Wednesday, December 06, 2017

Women and public transit

Washington Post

A light-rail train in Minneapolis derailed last week, forcing Metro Transit to bus riders around the train for several hours. The Phoenix light rail is suffering from major problems due to homeless people, leading the agency to try to force people off the trains.

But the biggest hit against transit is the me-too movement that encourages women to speak out against sexual harassment and other sex crimes. 

“The me-too movement is a public transportation issue,” says Washington Post writer Martine Powers. “If you’re a woman who rides public transportation, you’re almost guaranteed to experience the kinds of demeaning or threatening encounters that fit squarely within the bounds of the #MeToo conversation.”

The good news is that women are more likely to report such assaults than they were a few years ago. Powers notes that reports of sexual harassment on the Washington Metro system are up 65 percent in 2017 over 2016. Similarly, reports of sex crimes on the New York City subway have gone up 50 percent in the last three years. We can hope that these increases are because women are more willing to speak out and not because harassment is actually increasing.

The bad news is that there’s not a lot that transit agencies can do about it. Last September, Powers revealed that a man had been arrested more than twenty times for exposing himself to women on Metro trains and in Metro stations, yet he isn’t in jail and Metro doesn’t have the authority to ban him from the trains.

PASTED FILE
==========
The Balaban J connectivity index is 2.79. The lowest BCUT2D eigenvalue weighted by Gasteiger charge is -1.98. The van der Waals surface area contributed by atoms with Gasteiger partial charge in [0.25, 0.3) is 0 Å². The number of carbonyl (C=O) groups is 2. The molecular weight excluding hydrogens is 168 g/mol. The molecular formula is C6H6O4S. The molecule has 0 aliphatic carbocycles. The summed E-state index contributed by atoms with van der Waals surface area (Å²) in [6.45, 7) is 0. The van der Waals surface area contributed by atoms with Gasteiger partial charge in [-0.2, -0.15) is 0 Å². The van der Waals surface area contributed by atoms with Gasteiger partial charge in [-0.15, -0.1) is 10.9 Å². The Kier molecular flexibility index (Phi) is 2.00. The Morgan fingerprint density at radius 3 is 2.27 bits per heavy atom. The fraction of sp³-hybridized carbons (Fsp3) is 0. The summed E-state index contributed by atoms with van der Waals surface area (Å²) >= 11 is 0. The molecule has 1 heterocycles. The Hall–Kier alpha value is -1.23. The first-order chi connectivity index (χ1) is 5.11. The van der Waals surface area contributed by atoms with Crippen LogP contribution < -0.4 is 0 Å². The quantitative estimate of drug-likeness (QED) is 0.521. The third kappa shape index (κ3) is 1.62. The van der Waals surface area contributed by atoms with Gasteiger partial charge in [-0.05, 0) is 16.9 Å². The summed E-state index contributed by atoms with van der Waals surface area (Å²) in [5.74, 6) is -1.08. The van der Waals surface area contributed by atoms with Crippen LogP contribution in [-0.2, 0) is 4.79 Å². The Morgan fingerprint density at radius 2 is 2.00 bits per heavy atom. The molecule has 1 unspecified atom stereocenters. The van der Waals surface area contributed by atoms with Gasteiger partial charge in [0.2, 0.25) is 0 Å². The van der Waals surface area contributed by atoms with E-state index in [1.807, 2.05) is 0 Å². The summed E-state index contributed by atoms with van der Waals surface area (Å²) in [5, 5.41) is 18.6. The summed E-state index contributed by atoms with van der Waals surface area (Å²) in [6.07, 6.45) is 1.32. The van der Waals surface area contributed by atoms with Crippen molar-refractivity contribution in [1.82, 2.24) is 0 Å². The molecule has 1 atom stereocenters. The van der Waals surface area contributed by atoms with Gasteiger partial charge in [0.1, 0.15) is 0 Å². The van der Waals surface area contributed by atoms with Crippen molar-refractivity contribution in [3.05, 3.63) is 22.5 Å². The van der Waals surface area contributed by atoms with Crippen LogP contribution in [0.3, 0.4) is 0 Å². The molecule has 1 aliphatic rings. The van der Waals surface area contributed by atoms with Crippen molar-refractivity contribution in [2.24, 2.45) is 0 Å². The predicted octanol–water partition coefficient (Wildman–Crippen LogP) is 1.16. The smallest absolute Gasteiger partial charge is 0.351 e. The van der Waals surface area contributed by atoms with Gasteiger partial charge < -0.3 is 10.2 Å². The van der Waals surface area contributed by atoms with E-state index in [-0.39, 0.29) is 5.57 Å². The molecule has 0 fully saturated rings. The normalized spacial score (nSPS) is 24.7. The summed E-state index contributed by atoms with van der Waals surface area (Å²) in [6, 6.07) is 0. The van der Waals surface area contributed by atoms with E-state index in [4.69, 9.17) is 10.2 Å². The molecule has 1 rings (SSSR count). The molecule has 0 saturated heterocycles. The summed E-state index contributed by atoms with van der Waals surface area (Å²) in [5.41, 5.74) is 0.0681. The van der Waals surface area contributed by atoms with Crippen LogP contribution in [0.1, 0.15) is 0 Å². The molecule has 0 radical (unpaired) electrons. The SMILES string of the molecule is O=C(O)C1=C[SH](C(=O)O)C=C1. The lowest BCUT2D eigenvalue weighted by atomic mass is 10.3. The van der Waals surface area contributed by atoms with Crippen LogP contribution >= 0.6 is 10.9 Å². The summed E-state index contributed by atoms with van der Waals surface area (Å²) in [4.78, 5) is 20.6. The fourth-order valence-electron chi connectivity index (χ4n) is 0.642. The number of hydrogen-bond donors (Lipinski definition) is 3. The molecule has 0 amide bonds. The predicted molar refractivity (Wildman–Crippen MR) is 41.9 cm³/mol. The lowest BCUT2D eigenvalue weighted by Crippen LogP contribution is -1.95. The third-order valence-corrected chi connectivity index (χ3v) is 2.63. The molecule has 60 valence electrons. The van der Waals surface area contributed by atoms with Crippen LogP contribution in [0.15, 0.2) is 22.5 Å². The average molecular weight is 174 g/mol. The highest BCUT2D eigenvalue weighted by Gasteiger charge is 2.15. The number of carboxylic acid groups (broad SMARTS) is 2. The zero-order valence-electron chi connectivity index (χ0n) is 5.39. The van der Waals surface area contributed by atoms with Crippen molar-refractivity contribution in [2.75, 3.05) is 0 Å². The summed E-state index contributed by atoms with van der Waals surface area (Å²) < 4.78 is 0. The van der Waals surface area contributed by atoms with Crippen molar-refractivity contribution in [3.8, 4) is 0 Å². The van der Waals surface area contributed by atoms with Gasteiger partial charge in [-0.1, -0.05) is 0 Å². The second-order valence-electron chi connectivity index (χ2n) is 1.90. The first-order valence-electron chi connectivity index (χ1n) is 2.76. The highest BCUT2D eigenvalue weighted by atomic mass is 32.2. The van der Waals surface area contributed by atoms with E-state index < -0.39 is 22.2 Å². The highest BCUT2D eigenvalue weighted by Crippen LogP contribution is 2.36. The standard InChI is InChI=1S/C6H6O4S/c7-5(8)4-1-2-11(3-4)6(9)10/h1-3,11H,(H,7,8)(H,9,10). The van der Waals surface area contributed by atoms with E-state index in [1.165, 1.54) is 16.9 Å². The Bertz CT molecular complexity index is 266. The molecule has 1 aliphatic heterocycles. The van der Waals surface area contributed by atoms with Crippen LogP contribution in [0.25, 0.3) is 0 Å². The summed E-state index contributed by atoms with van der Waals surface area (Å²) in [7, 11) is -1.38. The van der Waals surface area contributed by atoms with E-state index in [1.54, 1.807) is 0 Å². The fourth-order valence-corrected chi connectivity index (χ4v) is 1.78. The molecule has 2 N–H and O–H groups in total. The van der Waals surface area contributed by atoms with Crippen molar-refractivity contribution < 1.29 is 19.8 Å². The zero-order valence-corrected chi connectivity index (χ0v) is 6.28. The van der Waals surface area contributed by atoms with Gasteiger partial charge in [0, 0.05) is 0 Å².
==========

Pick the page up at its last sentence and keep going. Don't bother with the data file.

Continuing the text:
Increasing reports of sexual harassment on transit may not reflect increasing numbers of actual such harassments, but they will make more women have second thoughts about taking transit and more of them may desert publicly owned transit in favor of alternatives such as Uber, Lyft, and Chariot.

Of course, there have been incidents with Uber, but potential patrons know that ride-sharing drivers, unlike other transit passengers, know they are closely tracked and that their livelihoods depend on providing good service. All in all, this is likely to be just one more nail on transit’s coffin.

A comment to the story:

Another advantage to ride share providers like Lyft and Uber is that users can choose their driver. This means women can choose a female driver by looking at the driver's picture. I know several women who don’t like to take cabs with male drivers but would prefer a woman driver.

Rob's comment:
What about women passengers on Muni and BART? When will that shoe drop?

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